Analysts have continued to predict hard times for countries like Nigeria whose foreign exchange income is largely dependent on oil export.
They fear that the steady decline in prices of crude oil poses great danger for them.
According to The New York Times, the price of crude oil continued to collapse on Monday, plunging to a five-year low as oil giants began to scale back on their drilling ambitions and pare the ranks of their workers.
On the same day that the American oil benchmark traded around $63 a barrel, down more than four per cent, ConocoPhillips announced it would cut investment spending in 2015 by 20 per cent, the biggest sign yet that major oil companies are contracting. The announcement came on the heels of BP’s notice that it would cut middle management and other jobs in the months ahead.
Both moves, according to experts, suggest that the 40 per cent drop in oil prices since July had spread pain beyond small exploration companies that were highly leveraged and most vulnerable to oil price swings.
“We are setting our 2015 capital budget at a level that we believe is prudent given the current environment,” said ConocoPhillips’ chairman and chief executive, Ryan Lance.
But even with the sharp cut in investments, the company projected that its oil and gas production would grow three per cent next year because of recent start-ups of major projects in Canada, Europe and Asia as well as increasingly productive wells being drilled in the Eagle Ford and Bakken shale fields of Texas and North Dakota.
That forecast, combined with the slow decline in drilling rigs deployed in fields worldwide, indicates that whatever hopes Saudi Arabia and other OPEC producers have that lower prices will lead to quick production declines are unlikely to happen before late 2015. The cartel decided last month to keep its 12 members’ production quotas steady, in a move that accelerated the oil price drop.
Energy experts say that more production will most likely lead to even lower oil prices, unless the economies of Europe and Asia recover more quickly than expected or if there is a major new political disruption in the Middle East or North Africa.
Wall Street analysts continued to lower their predictions of where oil prices are headed in 2015, with some projecting that global oil prices could break below even $50 a barrel — the biggest collapse since prices briefly plunged by about two-thirds during the most recent recession.
“With OPEC on the sidelines, oil prices face the greatest threat since 2009 and appear to be on track for a volatile 2015,” Morgan Stanley said in a commodity report on Monday.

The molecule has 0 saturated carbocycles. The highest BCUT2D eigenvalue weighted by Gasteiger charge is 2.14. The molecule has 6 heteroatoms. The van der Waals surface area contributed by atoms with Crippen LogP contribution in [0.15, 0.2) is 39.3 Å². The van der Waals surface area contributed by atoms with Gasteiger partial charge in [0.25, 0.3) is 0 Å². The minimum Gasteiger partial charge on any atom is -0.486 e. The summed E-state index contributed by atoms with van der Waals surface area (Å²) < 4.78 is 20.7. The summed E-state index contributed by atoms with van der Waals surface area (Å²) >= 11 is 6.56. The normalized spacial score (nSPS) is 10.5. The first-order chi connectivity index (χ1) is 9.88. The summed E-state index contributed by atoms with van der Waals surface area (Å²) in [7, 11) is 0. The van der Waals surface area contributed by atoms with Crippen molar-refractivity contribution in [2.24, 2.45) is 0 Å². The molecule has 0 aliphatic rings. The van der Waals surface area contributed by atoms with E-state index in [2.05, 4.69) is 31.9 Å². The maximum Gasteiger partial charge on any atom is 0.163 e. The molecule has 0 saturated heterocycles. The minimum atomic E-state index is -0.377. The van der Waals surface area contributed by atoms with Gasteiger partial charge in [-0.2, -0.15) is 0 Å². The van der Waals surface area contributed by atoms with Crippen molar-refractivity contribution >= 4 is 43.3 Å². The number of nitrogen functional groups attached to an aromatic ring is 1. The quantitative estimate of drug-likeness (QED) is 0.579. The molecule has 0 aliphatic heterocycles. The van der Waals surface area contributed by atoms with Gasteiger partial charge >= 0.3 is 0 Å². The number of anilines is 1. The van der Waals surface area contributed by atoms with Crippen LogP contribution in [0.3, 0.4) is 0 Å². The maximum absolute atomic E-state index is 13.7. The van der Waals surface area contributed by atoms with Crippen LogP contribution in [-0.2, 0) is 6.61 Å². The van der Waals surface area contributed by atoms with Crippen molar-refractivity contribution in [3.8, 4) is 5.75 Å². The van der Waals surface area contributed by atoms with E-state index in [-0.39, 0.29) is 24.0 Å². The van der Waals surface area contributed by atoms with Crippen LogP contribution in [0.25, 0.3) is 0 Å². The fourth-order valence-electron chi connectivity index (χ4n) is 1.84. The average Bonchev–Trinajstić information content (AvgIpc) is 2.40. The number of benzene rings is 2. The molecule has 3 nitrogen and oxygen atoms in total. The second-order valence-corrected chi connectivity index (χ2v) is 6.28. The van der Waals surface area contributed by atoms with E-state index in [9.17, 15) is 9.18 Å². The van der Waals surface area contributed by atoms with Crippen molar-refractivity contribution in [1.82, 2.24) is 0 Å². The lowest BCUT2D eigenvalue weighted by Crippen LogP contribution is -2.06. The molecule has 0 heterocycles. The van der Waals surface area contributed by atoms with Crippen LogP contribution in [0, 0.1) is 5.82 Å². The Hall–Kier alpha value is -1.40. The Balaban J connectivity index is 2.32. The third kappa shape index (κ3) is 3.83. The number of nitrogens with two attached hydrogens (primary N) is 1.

But the report added that “oversupply is likely exaggerated and the market may be complacent about upside risks.”
So far, the drop in oil prices has been a boon for consumers. The national average price for a gallon of regular gasoline was $2.67 on Monday, according to the AAA auto club, 27 cents lower than a month ago and 59 cents below a year ago. Energy experts say that every 10-cent drop in gasoline prices translates into a $120 in annual savings for the typical family that consumes 1,200 gallons a year.
And beyond the recent announcements of cutbacks, companies like ConocoPhillips are considering deferring investments in oil fields around the globe, especially in high-priced offshore and shale fields.
The Norwegian oil giant Statoil has announced job cuts, and suspended or canceled rig contracts. Royal Dutch Shell and Chevron cut jobs in their North Sea operations even before oil prices plunged.
Precision Drilling, Canada’s largest oil and gas drilling contractor and a global player, announced Monday that it was cutting its capital spending next year by 44 percent.
Raymond James on Monday issued a report highlighting budget reductions of oil field service companies. “Peak to trough, we think the total U.S. rig count will decrease by 587 total rigs (or nearly 30 percent) by mid-2016,” Raymond James projected.
“In a low-price environment, investments are harder to justify,” said Michael E. Webber, deputy director of the Energy Institute at the University of Texas at Austin. Mr. Webber added that what was happening had occurred repeatedly in the oil business over the last century.
“This is what commodity markets do,” Mr. Webber said. “They go to high price, and high price inspires new production and also inspires consumers to use less. After a couple of years of that, prices collapse. Then low prices inspire consumers to consume more and encourage suppliers to turn off production. Then you get a supply shortage and prices go back up.”
Globally, economists project that countries with high fuel import bills like Japan and China should benefit from lower energy costs.
China’s trade surplus soared in November to a new high because of steeply falling prices for oil and other imported commodities. India and Indonesia have already been able to shave subsidies on gasoline to reduce their burdensome fiscal deficits.
But for oil-producing countries like Russia, Venezuela, Nigeria and Iran, falling oil prices threaten their government programs, currencies and ability to pay debts.
Their political stability could also be at risk while the Persian Gulf countries appear to be in better shape financially to withstand plunging oil prices, but future reductions in their sovereign wealth fund global investments could hurt some financial markets.
The drop in oil prices may even hurt natural gas exporting countries since gas prices are often tied to oil prices in European and Asian markets. Along with a projected supply surge between 2015 and 2019, lower prices could jeopardize several large proposed liquefied natural gas export projects in the United States and Canada.
The Malaysian national oil company Petronas last week announced that it was delaying a final investment decision on a $36 billion liquefied natural gas project it was leading in British Columbia.